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Pro Football : Broncos Look Like Single-Wing Team--and What a Wing It Is

December 02, 1987|Bob Oates

With quarterback John Elway standing in the backfield as a tailback, the shotgun formation has lately been the Denver Broncos' primary formation.

The Broncos have used shotgun passes and runs on first and second downs, as well as third, in moving ahead of the Seattle Seahawks in the AFC West--leading to this question:

In the T-formation era, can you get to the Super Bowl with a single-wing team?

"You sure can when you have Elway back there," former National Football League Coach Red Hickey said this week. "Denver is an ideal shotgun team--great receivers, not much running game."

Hickey is the coach who, as the 1959-63 leader of the San Francisco 49ers, brought back the shotgun.

"People worry about quarterback injuries in this formation," he said. "But it isn't that dangerous if the quarterback doesn't try to be a fullback.

"Elway is an experienced NFL runner now. He knows when to slide out of trouble.

"Philadelphia and San Francisco could also win in the shotgun with Randall Cunningham and Steve Young."

The San Diego scoreboard fired up Elway Sunday, he told reporters after leading the Broncos to an easy 31-17 win.

"When they showed I only had 2 touchdown passes and 13 interceptions against the Chargers (in recent games), that added gas to the fire," he said.

Denver looked unbeatable against San Diego. But two weeks ago, Seattle had also looked unbeatable, crushing San Diego, 34-3.

In the AFC West this season, what's happened is that after years of losing, San Diego has suddenly played well enough to command respect.

But that has only alerted the division's best teams, Seattle and Denver, to bear down and blow the Chargers out.

When they get more speed--and if, down the road, they can successfully replace Dan Fouts at quarterback--the Chargers will be a factor.

But this year, look for the division title to be settled at Seattle a week from Sunday when the Broncos (7-3-1) play the Seahawks (7-4).

Elway, the only man in the league who can run out the clock with pass plays, has become a triple-threat this year--perhaps the NFL's most effective combination passer, runner and leader.

"One edge he gives you is that he can get those long-distance third downs," Denver Coach Dan Reeves said after Elway had converted third and 11, third and 14, and, twice, third and 10 in San Diego.

That's one thing. Another Elway edge is that he usually gets the most out of his teammates.

Team-wide leadership is, indeed, the Broncos' hidden weapon. No NFL organization has more of it than they get from the four key people, Reeves, Elway, defensive coach Joe Collier and owner Pat Bowlen.

Collier has lost most of his best players to injury and retirement this year and still his team defends with distinction.

For better or worse, the nation still sees pro athletes as role models.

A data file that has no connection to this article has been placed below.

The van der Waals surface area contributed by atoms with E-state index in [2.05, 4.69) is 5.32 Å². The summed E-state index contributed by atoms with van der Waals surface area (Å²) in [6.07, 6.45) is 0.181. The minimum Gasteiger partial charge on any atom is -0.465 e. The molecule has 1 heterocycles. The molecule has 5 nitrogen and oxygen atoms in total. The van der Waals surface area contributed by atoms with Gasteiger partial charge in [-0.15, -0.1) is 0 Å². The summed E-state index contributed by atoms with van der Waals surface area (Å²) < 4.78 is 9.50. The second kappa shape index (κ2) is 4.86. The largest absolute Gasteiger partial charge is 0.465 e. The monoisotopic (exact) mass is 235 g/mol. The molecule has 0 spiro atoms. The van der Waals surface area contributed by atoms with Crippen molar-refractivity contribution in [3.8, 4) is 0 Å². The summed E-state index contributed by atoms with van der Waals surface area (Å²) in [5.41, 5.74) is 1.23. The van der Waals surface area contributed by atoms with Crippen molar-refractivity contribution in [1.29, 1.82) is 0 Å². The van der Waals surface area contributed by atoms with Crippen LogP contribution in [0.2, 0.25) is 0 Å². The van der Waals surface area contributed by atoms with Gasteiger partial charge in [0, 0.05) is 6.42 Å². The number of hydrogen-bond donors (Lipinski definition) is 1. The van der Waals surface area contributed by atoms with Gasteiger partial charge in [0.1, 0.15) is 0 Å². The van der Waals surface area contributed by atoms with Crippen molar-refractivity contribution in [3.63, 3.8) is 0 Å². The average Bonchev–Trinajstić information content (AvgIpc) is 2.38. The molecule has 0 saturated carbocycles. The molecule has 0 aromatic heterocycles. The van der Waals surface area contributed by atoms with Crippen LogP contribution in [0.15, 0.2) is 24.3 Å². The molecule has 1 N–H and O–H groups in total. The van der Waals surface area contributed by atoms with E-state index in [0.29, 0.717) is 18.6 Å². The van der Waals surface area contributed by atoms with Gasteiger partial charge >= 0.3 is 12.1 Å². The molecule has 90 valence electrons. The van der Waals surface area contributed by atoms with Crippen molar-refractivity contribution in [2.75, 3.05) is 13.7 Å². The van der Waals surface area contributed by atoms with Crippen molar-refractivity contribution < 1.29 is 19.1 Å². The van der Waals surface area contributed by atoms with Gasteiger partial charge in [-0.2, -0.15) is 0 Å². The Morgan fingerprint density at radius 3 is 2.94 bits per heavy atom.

Despite the trouble that some sports figures have had with drugs and in other negative scenes, they are still looked up to, a Travelers Companies survey shows.

The firm's recent random poll of 1,015 adults found that pro athletes are preferred as role models by more than 2 to 1 over business executives, the second-most popular class.

Linebacker Reggie Williams of the Cincinnati Bengals doesn't take the honor lightly.

Speaking of NFL players and other pro athletes at a New York press conference, Williams, the league's 1986 man of the year, said: "Our expectations for young people must be exemplified by our actions. If we're asking our youth to be outstanding citizens, our actions must speak louder than our words."

Instant replay officials have reversed an average of four calls a week this season, NFL spokesman Joe Browne said Tuesday.

The broadcast medium doesn't talk about it much any more, and the print medium doesn't write about it. Moving on to livelier issues, most reporters seem to be waiting for the next glaring error.

Quietly, however, the upstairs officials have corrected 43 officiating errors this year--at least two each week, five last week.

And, said Browne, that's more action than there was last year, when in a comparable period only 30 calls were reversed.

"Last year, it took a while for the replay officials to get used to the equipment," he said.

The equipment and the extra salaries are costly. The league barely voted in replay officiating this season, 21-7, and the economizers are still against it.

But in an era of exploding parity in pro football, it's clearly worthwhile. One bad call can mean the Super Bowl.

In Joe Montana's best game of the season, the San Francisco 49ers were the NFL's most impressive team last weekend.

They manhandled a first class defensive power, the Cleveland Browns, who, going in, led the NFL in overall defense as well as pass defense and point defense.

"Everybody on our team played well," Montana said this week. "It would be nice if we could stay at this level."

Nice, and not impossible, but tough. The 49ers will play the Bears and, among others, the Rams in December.

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